Rachid Khimoune grew up in a small mining town in Northern France where his Algerian parents had settled. It was there that he saw first hand the end of industrialisation: his father lost his job at the local mine and the family moved to the suburbs of Paris. The waves of urban immigration to the cities […]
I wasn’t given very much information. Stumbling into the secretive meeting I’d been invited to, an all female brigade greeted me quickly as they pored over a hand drawn map of targets. Drawing on an apparently endless supply of cigarettes, peppered sometimes with wine, they debated logistics. It being Paris Fashion Week, they decided Gucci, […]
Guest Post by Lara N. Dotson-Renta Paris has always been renowned for its culture and support of the arts. Yet, as France has grown into an ever more pluralistic society, the traditional image of what constitutes art in France must evolve as well. Younger generations of artists, many immigrants of African origin, are now reconfiguring […]
What is there to say about that other African election, the one in France? Sunday was the first of two rounds in this presidential contest, which is a lot more about Europe—specifically Brussels, but also Berlin—than it is about Africa. Still, it will have real effects on both shores of the Mediterranean and of the […]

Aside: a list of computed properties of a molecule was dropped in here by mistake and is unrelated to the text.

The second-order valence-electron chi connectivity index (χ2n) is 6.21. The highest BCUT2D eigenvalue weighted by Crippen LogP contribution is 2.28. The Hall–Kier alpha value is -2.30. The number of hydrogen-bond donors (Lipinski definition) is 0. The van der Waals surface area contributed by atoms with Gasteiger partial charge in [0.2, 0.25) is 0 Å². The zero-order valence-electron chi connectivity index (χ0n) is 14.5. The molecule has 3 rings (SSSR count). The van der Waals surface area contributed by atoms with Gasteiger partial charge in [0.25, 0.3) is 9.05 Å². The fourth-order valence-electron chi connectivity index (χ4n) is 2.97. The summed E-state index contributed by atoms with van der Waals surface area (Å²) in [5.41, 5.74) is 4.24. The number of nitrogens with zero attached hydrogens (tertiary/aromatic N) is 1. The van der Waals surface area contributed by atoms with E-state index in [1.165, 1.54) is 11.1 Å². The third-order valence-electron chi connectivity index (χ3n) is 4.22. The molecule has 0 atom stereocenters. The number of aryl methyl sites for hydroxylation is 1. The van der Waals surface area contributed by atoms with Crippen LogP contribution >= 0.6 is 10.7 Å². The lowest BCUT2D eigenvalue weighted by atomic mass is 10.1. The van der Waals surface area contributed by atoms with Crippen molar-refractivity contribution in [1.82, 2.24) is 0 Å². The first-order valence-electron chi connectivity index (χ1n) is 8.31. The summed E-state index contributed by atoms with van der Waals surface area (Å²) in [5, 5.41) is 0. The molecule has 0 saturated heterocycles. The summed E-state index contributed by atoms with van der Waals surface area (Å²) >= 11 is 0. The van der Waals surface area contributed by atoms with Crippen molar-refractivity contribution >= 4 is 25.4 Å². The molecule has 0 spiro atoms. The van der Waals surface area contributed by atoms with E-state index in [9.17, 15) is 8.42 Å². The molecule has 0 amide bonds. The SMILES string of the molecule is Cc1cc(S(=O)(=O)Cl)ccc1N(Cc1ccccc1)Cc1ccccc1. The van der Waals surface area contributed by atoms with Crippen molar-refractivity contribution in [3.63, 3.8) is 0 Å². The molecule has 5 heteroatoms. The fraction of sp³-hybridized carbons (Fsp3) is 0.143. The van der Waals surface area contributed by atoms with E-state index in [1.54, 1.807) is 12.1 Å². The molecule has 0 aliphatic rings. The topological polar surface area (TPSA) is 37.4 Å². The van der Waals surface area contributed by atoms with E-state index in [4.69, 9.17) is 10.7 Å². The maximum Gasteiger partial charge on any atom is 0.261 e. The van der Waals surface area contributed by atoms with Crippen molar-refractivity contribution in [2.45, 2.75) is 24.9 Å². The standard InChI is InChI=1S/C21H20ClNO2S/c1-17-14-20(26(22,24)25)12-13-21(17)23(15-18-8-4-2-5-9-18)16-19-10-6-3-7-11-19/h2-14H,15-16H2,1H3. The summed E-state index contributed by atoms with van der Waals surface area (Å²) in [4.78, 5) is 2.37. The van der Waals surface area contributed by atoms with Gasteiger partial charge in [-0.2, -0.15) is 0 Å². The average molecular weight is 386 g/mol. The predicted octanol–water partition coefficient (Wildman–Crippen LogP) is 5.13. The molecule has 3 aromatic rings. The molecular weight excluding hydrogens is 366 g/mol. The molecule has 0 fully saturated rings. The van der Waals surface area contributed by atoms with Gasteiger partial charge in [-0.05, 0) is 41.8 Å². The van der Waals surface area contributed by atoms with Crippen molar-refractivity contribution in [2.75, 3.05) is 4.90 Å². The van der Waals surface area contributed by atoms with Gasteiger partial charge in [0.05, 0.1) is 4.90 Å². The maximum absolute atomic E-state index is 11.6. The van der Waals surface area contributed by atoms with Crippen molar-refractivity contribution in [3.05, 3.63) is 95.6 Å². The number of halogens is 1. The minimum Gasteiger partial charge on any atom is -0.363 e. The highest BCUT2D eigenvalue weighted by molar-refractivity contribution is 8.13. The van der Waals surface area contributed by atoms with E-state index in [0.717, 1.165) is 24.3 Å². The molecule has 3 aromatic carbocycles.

You don’t stand in one place to watch a masquerade, as Chinua Achebe famously said. It moves. You move with it. Same goes for demonstrations. On Saturday a few hundred people marched in Paris for peace in Mali. Mostly Malians, as you’d think, but also a few dozen sympathetic observors, several journalists, a well-received Senegalese […]
In the introduction to The World According to Bylex Filip De Boeck and Koen Van Synghel describe the Congolese artist Pume Bylex as “not interested in the day-to-day reality of Kinshasa. [He] turns his attention to what lies beyond the horizon of the visible and the tangible (…) a world with perfection and harmony at […]
At the occasion of the recent publication of Senegalese philosopher Souleymane Bachir Diagne’s book ‘African Art as Philosophy: Senghor, Bergson and the Idea of Negritude’ (originally published in French in 2007) and listening to this interview where he speaks about his new book, ‘Bergson Postcolonial’, I intended to write a short post wondering why it […]
Mokobe commentates on the actions of Rihannon, Naomi Campboule, Rachida Beckham and friends over a Coupé-Decalé riddim. The music production is pretty standard, but the video is at least funny. Update (3/19): Following heated reactions from fans, Mokobe took down the music video. In vague terms, he explains why he decided to do so here.